Judicial “Smoke Signals” and the 111(d) Rule
In an earlier post, I suggested that EPA’s decision about how broadly to write the final version of the 111(d) rule might be affected by the Supreme Court’s decision in the pending UARG case. I made the suggestion without much explanation, and it apparently didn’t come across very clearly. So I thought it would be worth offering a brief clarification.
The Supreme Court has made it clear in two separate decisions that the Clean Air Act covers greenhouse gases such as CO2. Yet the statute wasn’t specific ally designed to address this problem. As a result, EPA must use some creativity in utilizing existing provisions of law. As a general matter, regulatory agencies have leeway in the interpreting the law under the Chevron decision, but the extent of that leeway is a bit fuzzy. The big question is how much creativity the courts will tolerate given the need to adapt the statute to a new problem.
That’s where UARG comes in. UARG involves a different provision of the statute, and there’s no direct link between the legal issues. But there are three possible outcomes in the case. The Court’s choice between them may be a signal of how much running room the Court will give EPA in dealing with climate change.
UARG involves the PSD provisions of the Clean Air Act. Without going into a lot of detail about the case, there are two different issues: First, do large emissions of greenhouse gases trigger PSD coverage? Second, even if they do not, once a source is covered for other reasons, does it also have to control greenhouse gases? There are several directions that the Court could go:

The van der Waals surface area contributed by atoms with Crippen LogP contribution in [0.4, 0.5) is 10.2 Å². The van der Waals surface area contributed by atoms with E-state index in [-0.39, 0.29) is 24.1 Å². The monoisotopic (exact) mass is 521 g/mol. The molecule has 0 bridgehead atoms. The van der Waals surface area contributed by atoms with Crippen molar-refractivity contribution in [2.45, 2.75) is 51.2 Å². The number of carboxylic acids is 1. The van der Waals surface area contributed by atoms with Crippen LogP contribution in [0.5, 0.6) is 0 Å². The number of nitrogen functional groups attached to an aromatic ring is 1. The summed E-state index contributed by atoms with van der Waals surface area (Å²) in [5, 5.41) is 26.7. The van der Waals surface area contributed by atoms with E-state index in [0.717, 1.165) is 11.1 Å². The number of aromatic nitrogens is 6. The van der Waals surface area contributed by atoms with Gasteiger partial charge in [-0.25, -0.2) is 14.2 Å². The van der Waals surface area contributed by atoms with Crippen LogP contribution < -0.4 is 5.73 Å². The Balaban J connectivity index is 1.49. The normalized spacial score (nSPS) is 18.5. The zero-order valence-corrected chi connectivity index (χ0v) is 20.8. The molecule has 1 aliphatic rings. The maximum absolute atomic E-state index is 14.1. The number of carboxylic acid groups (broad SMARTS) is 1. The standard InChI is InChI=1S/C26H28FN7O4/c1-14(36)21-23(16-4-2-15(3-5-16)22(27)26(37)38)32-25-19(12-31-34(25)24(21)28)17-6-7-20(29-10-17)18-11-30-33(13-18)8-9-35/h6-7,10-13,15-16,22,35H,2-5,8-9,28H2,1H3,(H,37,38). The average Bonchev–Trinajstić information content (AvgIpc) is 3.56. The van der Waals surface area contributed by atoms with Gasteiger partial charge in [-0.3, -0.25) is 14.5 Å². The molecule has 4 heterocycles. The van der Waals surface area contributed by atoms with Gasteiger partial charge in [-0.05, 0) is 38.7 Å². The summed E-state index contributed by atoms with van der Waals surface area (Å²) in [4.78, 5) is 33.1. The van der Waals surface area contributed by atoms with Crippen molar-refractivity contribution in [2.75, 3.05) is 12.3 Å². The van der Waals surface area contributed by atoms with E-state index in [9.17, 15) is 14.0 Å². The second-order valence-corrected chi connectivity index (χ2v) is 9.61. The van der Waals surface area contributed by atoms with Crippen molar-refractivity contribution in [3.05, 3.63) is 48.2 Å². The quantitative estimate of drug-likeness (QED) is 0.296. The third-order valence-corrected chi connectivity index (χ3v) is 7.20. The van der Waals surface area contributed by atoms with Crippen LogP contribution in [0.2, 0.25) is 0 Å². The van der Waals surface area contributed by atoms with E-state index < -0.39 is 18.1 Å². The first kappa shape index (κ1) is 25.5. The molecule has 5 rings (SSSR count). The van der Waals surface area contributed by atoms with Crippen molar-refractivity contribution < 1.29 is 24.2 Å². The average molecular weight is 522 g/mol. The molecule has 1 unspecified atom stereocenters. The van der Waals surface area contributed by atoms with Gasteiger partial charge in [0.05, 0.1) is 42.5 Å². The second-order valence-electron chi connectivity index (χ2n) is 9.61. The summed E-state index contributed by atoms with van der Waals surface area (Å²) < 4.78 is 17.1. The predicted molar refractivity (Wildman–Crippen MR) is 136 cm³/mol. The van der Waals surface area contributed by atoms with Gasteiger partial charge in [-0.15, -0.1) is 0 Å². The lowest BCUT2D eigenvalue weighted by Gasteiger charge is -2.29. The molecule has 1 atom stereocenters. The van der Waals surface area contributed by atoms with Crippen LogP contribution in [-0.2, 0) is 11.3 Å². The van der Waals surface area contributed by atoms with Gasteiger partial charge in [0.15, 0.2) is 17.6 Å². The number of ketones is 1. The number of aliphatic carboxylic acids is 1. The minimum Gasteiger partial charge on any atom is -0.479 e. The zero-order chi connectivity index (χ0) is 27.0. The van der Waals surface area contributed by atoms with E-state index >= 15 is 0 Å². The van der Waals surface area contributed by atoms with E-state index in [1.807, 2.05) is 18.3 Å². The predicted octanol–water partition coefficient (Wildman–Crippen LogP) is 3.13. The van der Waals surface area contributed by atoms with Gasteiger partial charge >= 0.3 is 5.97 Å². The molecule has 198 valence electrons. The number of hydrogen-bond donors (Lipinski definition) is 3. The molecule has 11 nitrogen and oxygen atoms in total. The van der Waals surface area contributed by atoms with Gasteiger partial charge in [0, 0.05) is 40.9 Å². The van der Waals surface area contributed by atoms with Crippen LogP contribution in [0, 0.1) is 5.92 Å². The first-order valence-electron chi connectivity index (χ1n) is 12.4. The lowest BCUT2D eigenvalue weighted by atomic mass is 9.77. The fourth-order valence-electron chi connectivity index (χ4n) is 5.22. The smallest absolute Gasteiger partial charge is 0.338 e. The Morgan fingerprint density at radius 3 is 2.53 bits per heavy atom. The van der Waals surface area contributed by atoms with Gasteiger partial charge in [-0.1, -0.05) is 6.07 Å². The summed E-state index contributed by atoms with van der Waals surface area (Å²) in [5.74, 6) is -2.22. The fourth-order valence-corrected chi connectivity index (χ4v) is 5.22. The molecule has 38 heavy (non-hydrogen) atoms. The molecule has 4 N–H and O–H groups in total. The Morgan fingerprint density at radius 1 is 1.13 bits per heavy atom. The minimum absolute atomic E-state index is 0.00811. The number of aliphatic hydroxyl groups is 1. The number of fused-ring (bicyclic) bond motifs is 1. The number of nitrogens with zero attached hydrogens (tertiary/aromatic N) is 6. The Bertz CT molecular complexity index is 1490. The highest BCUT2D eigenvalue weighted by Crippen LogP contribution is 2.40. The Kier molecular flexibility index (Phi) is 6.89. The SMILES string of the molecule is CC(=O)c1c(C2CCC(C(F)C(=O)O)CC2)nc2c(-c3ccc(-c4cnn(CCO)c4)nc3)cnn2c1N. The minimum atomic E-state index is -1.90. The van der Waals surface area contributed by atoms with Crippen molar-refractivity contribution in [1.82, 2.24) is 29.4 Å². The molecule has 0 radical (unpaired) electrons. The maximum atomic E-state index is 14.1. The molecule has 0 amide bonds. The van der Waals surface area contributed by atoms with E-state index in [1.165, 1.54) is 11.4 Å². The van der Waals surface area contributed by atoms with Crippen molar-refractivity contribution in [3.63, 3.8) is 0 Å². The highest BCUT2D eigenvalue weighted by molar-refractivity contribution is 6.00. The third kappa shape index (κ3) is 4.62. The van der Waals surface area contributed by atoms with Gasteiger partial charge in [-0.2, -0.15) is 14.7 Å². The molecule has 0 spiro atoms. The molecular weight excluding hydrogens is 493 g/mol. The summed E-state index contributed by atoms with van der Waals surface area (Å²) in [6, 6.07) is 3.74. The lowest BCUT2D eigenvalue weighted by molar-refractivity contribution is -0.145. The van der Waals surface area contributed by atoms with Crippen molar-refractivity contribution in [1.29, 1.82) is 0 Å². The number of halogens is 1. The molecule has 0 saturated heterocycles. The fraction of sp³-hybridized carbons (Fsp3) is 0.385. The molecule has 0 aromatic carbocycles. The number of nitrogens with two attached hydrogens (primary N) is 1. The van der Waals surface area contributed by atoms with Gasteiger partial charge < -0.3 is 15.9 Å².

1. The Court could rule that greenhouse gases trigger coverage, and that sources covered for other reasons also have to control greenhouse gases. That’s how the lower court ruled in a well-reasoned opinion. But based on oral argument, the majority probably isn’t going to go that way.
2. The Court could rule that greenhouse gases don’t trigger coverage, but that sources covered for other reasons do have to control greenhouse gases. The language of the statute seems unusually clear in terms of the second point at least. The Court could find the first point appealing because it avoids the need to accommodate some serious practical problems from covering too many sources. EPA had another way of avoiding those problems, but that may be unappealing to the Court.
3. The Court could rule that greenhouse gases are completely outside the scope of PSD. That ruling would require the Court to essentially rewrite the statute in order to narrow it.
If the Court goes with Option 1, it will be sending a signal of strong support for EPA, especially following on the heels of EPA’s win in the EME Homer case. Option #2 is a fairly neutral signal. If the Court were to go with Option #3, however, it would be a bad sign for EPA. In terms of the politics, perceptions of EPA’s legitimacy are probably hurt by either of the last two options, but especially the third one. So depending on the outcome, EPA might decided to be more cautious (or less so) in the 111(d) rule.
Dan Farber has written and taught on environmental and constitutional law as well as about contracts, jurisprudence and legislation. Currently at Berkeley Law, he has al…READ more